A couple of contrasting ways of photographing these small orchids! O for the flexibility of youth.
Then to White-barred Clearwing. On Friday, a couple of RSPB folk let me know that they had lured three White-barred Clearwings. (I'm not going to mention who or where; that's their call, not mine.) Maya and I pootled over on Sunday lunchtime... and scored within five minutes. Quite exceptional. This moth is much larger than the other two, with enormous white-tipped antennae. It really stands out in flight. I'm delighted that good things come in threes!
No such uncertainties with standard Bee Orchids. There were 30 or so at Sizewell, and I also enjoyed a number that have been naturalised in an inspirational garden just outside Norwich, where the owner had created meadows on the banks of the River Wensum.
A few other fun things were seen as I travelled around Broadland: twenty-odd Marsh Grass-Veneer (Nationally Scarce B), a Swallowtail on a fenside hedgerow (more natural than in a reserve garden), and half-a-dozen Norfolk Hawkers.
I don't have a great record with Clearwing moths, those amazing wasp-mimics. Aside from Thrift Clearwingon Bardsey last year, courtesy of young genius Ben Porter, and a chance encounter with Lunar Hornet Moth in Dorset a decade ago (before I even started to understand what moths are about), I've not seen a single one. And not without trying, for I have hung out lures for several species this year and last. Of particular note, I have dipped three times this month alone on the (clearly) elusive and (understandably) poorly known White-barred Clearwing at Catfield Fen in the Norfolk Broads. Friends muttered that I was jinxed, and inferred that they may no longer wish join me in trying to see these titchy moths.
Bee was not the only orchid of the week. I paid a couple of visits to sites holding Fen Orchid in the Broads, seeing a few score. They are very difficult to photograph: I just cannot seem to get the right balance between adequate depth of field and uncluttered background.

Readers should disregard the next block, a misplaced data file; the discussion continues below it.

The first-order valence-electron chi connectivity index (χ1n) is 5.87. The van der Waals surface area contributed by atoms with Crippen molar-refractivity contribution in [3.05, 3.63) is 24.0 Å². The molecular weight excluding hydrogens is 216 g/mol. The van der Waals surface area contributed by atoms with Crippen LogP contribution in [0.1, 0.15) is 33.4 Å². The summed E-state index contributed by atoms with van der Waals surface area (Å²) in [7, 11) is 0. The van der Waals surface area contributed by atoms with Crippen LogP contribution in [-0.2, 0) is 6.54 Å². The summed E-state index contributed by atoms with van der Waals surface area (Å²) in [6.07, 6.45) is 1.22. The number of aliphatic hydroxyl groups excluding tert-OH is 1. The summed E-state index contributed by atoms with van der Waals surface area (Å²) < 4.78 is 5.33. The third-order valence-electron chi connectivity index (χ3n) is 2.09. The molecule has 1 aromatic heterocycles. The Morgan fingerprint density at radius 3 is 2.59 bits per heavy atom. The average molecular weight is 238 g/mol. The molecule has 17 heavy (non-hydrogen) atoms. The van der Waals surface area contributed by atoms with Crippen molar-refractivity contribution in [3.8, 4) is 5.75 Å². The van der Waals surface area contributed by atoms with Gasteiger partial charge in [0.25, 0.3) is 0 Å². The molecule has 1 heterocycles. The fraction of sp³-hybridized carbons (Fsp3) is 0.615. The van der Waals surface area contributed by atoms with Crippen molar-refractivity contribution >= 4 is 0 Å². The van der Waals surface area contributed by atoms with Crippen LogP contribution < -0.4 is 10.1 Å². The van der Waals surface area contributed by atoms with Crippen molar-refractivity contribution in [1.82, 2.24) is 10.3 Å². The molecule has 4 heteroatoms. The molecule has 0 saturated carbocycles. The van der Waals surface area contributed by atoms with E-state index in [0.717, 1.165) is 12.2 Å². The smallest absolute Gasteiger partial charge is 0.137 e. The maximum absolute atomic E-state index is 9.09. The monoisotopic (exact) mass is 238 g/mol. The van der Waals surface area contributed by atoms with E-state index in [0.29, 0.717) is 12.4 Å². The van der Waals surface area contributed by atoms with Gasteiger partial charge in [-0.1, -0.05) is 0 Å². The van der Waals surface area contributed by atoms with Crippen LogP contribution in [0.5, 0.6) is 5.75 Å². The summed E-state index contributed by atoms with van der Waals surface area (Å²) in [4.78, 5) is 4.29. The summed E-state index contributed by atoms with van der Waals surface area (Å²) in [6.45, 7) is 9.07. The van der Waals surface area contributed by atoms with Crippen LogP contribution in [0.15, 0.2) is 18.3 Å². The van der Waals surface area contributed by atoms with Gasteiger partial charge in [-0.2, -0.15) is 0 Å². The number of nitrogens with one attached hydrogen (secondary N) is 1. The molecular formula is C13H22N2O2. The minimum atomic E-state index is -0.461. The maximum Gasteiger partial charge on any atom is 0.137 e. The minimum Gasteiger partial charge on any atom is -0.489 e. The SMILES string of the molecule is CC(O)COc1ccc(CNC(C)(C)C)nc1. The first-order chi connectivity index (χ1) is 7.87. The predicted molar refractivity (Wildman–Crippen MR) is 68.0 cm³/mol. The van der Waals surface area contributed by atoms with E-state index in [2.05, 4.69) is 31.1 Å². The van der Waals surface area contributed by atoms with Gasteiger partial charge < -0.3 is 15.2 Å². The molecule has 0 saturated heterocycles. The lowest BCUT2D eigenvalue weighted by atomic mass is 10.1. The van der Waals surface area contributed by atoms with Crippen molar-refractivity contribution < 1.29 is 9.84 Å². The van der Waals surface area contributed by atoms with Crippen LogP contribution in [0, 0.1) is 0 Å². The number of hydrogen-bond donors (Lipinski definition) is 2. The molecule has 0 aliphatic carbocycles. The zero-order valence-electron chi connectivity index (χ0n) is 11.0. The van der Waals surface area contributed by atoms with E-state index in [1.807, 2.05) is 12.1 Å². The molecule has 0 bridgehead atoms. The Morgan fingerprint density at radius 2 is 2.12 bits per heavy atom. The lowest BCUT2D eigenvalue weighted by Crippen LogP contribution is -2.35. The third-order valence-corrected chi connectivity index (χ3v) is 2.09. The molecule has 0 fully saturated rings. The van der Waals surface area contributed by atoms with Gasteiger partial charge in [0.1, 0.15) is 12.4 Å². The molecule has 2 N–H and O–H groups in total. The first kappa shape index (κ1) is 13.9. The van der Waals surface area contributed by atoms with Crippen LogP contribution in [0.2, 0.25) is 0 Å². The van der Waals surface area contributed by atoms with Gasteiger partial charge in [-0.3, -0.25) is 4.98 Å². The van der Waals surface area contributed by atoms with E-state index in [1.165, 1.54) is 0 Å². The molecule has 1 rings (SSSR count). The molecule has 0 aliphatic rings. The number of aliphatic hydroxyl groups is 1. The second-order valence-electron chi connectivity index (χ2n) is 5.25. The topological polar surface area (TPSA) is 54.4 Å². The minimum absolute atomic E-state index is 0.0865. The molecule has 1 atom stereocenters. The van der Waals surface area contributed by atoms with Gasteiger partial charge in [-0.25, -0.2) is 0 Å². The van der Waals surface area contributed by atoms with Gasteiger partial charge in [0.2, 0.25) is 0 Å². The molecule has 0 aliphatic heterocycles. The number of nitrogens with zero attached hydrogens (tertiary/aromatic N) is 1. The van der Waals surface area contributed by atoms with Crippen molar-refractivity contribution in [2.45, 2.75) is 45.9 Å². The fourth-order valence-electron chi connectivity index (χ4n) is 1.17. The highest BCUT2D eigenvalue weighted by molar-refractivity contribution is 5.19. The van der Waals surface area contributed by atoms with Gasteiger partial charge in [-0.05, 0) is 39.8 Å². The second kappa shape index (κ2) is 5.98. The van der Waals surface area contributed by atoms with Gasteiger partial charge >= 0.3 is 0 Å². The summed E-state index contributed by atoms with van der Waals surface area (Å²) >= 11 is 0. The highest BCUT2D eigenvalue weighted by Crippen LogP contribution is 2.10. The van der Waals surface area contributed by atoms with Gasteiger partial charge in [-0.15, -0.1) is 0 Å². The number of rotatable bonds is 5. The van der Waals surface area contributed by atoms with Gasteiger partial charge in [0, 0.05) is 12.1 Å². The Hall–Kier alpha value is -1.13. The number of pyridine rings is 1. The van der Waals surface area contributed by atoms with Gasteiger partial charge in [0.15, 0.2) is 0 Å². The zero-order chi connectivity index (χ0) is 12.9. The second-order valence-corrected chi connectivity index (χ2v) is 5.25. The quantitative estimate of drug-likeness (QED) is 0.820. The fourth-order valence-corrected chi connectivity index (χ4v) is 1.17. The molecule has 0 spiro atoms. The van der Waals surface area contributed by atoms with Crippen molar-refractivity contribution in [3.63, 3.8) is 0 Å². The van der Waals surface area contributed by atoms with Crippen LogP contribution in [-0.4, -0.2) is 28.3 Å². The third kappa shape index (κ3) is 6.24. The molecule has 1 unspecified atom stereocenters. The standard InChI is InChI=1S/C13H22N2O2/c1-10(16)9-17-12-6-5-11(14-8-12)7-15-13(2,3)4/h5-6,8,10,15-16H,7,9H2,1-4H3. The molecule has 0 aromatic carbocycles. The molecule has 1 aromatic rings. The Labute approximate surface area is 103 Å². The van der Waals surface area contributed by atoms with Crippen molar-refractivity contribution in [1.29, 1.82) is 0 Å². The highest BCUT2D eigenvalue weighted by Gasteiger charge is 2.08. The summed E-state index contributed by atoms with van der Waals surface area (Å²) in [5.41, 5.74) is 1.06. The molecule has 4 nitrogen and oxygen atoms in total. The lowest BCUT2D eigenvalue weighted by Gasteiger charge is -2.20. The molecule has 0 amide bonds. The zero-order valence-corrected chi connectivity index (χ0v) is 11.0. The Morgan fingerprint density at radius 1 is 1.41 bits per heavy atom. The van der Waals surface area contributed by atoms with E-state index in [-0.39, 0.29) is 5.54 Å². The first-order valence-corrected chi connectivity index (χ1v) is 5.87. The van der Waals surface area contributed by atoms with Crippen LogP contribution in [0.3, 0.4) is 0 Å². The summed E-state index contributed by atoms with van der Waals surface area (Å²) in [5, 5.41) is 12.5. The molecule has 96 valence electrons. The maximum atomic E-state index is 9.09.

This week has seen my luck change. These wasp mimics have been clear and present. First up was Currant Clearwing at an allotment near the Norwich ringroad. Within a couple of minutes of placing the lure near some currant bushes, Dougal McNeill, Will Soar and I watched three or four males fly in. I say 'watched', but these things are so tiny that they were barely visible to my weak eyes. Relocating the lure a few score metres away, on Dougal's own allotment, we lured what may have been another individual Currant fly in. And then a bigger insect, a wasp no doubt, buzzed past us. Fortunately, Will and Dougal were more alert than me, and realised it was another clearwing - but a different species. Sure enough, it made a beeline for my tupperware pot full of clearwing lures. Upon capture, it proved to be a Red-tipped Clearwing. A stunning creature - and a big surprise so close into town.
More than ten days since I last blogged. You might think that this is because I haven't been out wildlife-watching. And, granted, multiple simultaneous deadlines (and, I admit, tweeting about that horrendous Referendum result) has kept me inside more than I would like. But it's June. And that means there is SO much wildlife to see. I just haven't had time to write it up. Let's make amends.
At Sizewell, I was bemused by a very pale Bee Orchid. It was clearly not chlorantha, but perhaps fitted the bill for the dubious variant known as flavescens. In this image, the flash gives the plant far more colour than it displayed in 'real life'.
In other news... either side of appearing on the final episode of BBC Springwatch Unsprung, I enjoyed a couple of nice orchids. I saw the ghostly chlorantha Bee Orchids at a site south-east of Norwich and at Sizewell power station. These are really beautiful, almost ethereal plants. I passed details of the former site to a couple of friends, who subsequently counted 9 and then 13 plants.
At one site, we also saw quite a few Crested Buckler Fern, a species that occurs at just four sites across Britain. Special indeed.